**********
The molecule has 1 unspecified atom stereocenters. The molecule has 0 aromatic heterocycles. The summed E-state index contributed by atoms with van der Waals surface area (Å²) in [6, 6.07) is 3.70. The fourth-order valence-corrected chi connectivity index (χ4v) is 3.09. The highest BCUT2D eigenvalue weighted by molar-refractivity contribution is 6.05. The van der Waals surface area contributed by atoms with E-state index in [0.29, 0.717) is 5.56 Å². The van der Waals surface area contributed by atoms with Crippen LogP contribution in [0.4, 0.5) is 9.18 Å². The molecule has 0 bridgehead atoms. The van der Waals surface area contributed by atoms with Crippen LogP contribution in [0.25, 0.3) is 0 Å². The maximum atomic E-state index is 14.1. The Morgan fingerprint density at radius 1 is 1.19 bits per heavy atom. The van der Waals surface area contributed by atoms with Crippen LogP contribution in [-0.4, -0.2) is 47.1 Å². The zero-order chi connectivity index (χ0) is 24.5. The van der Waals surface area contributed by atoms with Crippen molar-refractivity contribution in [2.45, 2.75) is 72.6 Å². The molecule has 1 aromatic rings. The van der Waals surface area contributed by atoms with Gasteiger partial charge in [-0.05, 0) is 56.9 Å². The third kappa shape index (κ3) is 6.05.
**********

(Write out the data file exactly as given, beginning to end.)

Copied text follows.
The molecule has 1 unspecified atom stereocenters. The molecule has 0 aromatic heterocycles. The summed E-state index contributed by atoms with van der Waals surface area (Å²) in [6, 6.07) is 3.70. The fourth-order valence-corrected chi connectivity index (χ4v) is 3.09. The highest BCUT2D eigenvalue weighted by molar-refractivity contribution is 6.05. The van der Waals surface area contributed by atoms with E-state index in [0.29, 0.717) is 5.56 Å². The van der Waals surface area contributed by atoms with Crippen LogP contribution in [0.4, 0.5) is 9.18 Å². The molecule has 0 bridgehead atoms. The van der Waals surface area contributed by atoms with Crippen LogP contribution in [0.25, 0.3) is 0 Å². The maximum atomic E-state index is 14.1. The Morgan fingerprint density at radius 1 is 1.19 bits per heavy atom. The van der Waals surface area contributed by atoms with Crippen LogP contribution in [-0.4, -0.2) is 47.1 Å². The zero-order chi connectivity index (χ0) is 24.5. The van der Waals surface area contributed by atoms with Crippen molar-refractivity contribution in [2.45, 2.75) is 72.6 Å². The molecule has 1 aromatic rings. The van der Waals surface area contributed by atoms with Gasteiger partial charge in [-0.05, 0) is 56.9 Å². The third kappa shape index (κ3) is 6.05.